In a few hours, the sound will be replaced by a din rivaling that of any busy restaurant. Baskets of battered cod will be lowered into cracking oil, and more than 1,000 people will line up to take part in a Wisconsin tradition.

It’s a tradition that has been going on here, at St. Peter Catholic Parish, for four decades now.

Friday night fish fries take place in many different venues. Their origin, however, is linked to the devoutly religious European communities that settled in this region of the Midwest.

Thu
13
Dec
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Family Farming in the Suburbs

It didn’t start with the chickens. Before the chickens came the kids. It all started with the kids.

Amy and Jeff Wiltzius have an uncommonly large residential lot, about three quarters of an acre, in Middleton’s Shorecrest neighborhood. A petite neighborhood with little traffic, Shorecrest is north of County Highway M and east of County Highway Q. Across the backyard fence is Bishops Bay.

In 1997 Amy and Jeff, a young couple with plans to raise a family, bought their home. The  transition to homeownership included the addition of new chores and responsibilities.

“Every weekend we were mowing the lawn,” Amy recalled.

Three years after purchasing their house, Amy gave birth to a son, Nate. An independent child from the beginning, as a toddler Nate’s curiosity took him all over the neighborhood. “We’d find him having cookies and milk in our neighbors’ kitchen down the block,” Amy said.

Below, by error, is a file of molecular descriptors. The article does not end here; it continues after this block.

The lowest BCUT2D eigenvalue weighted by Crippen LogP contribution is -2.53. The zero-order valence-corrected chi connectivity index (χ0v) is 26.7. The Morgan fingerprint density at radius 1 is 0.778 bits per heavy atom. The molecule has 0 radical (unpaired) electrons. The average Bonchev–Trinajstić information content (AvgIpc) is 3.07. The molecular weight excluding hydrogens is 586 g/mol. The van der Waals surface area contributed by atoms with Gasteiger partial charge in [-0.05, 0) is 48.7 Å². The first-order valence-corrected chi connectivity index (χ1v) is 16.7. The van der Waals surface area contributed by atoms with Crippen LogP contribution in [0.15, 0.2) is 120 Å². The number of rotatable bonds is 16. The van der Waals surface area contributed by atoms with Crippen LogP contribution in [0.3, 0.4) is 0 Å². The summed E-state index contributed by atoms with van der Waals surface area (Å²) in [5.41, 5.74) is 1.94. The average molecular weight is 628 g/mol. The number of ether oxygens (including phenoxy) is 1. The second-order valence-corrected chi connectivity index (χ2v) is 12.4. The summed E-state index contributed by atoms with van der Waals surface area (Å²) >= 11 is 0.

Wed
12
Dec
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A Passionate Life Cut Short

I love football, I play football, I live football. Life is too short and too valuable to take seriously or take for granted.

I like to treat every moment as a reward, not a gift, because in order to get anything in life you have to earn it through hard work and discipline, that makes life all the sweeter. Work hard so you can play harder.

 

Fred Statz,

as quoted in the program for his Nov. 17 funeral at St. Martin’s Catholic Church

Fred Statz’s parents and siblings say his passion for football was contagious, and they all caught the bug.

Tue
11
Dec
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Community Shocked by Sikh Temple Shooting

Local members of the Sikh community were joined by the city as they reacted to reports that white supremacist Wade Michael Page opened fire and killed six people at a religious center in Oak Creek on Sunday, Aug. 5.

The City of Middleton is home to the Sikh Society of Wisconsin-Madison’s gurudwara, or temple. Bimal Pangli described the Century Avenue building as her family’s “second home,” where followers of the faith can go to find serenity.

Bakhshinder Singh, a priest at the Middleton gurudwara, called the shooting a “tragedy.”

“This is a place where we pray for everyone,” he said, shaking his head. “This is very sad.”

On Tuesday night, the Middleton Common Council approved a resolution supporting the Sikh community and expressing condolences for the victims in Oak Creek, which is about two hours east of the Good Neighbor City.